From the perspective of someone doing a similar job as the ones we are talking about here( that got the wage increase):
We've got attendance bonuses at my gig. We've* got them because the wages were so low, nobody was showing up to staff the building. I'd be thrilled if they went away in favor of higher wages. Warehousing is dangerous. With attendance bonuses, if you get hurt on the job, and have to miss a day then you're not simply out that day's wages. You're out a day's wages plus $125 for the week. The end effect is as if your pay rate for the days already worked were retroactively reduced. That's quite the incentive not to report injuries or to work through an illness.
We don't have production bonuses at my shop, and I'm not sorry about it. "Productivity bonuses" sound nice, until you realize that we're talking manual labor with little chances for optimization through creativity. It is effectively paying piece work. If you're the sort of person dependent on maximizing their pay this way, I wouldn't look to favorably on your odds to hack it long enough to qualify for that restricted stock unit program. Joints break down. Injuries add up.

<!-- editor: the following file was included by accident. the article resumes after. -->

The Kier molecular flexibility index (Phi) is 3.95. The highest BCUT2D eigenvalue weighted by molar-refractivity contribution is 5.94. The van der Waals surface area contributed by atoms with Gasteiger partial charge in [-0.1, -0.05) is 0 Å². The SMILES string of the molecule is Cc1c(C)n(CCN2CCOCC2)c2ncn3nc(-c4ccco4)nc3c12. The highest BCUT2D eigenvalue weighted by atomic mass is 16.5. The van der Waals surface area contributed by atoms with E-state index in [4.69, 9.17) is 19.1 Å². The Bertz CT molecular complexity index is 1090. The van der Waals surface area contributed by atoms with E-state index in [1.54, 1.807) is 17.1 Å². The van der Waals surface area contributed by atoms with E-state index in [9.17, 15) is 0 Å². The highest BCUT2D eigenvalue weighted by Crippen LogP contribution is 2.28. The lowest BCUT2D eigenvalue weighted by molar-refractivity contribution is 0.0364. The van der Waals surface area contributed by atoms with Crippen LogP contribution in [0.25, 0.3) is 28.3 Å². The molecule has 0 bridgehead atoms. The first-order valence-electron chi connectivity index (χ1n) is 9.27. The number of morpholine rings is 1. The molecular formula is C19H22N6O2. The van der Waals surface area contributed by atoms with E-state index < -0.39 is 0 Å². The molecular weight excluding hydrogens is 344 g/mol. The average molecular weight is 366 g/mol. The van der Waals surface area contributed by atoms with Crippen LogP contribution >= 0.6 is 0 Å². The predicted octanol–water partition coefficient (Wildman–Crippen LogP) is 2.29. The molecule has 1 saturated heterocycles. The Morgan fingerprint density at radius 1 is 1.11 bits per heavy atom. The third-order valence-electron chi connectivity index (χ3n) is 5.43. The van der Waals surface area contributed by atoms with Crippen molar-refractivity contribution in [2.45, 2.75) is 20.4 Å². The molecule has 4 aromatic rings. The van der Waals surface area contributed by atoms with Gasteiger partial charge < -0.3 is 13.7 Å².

* When I say "we", I mean newer employees. Turns out selectively offering attendance bonuses is easier to slip in to a workforce than selectively offering higher base pay. It is also turning out to be harder to get paychecks corrected if the bonus is missing on it that week.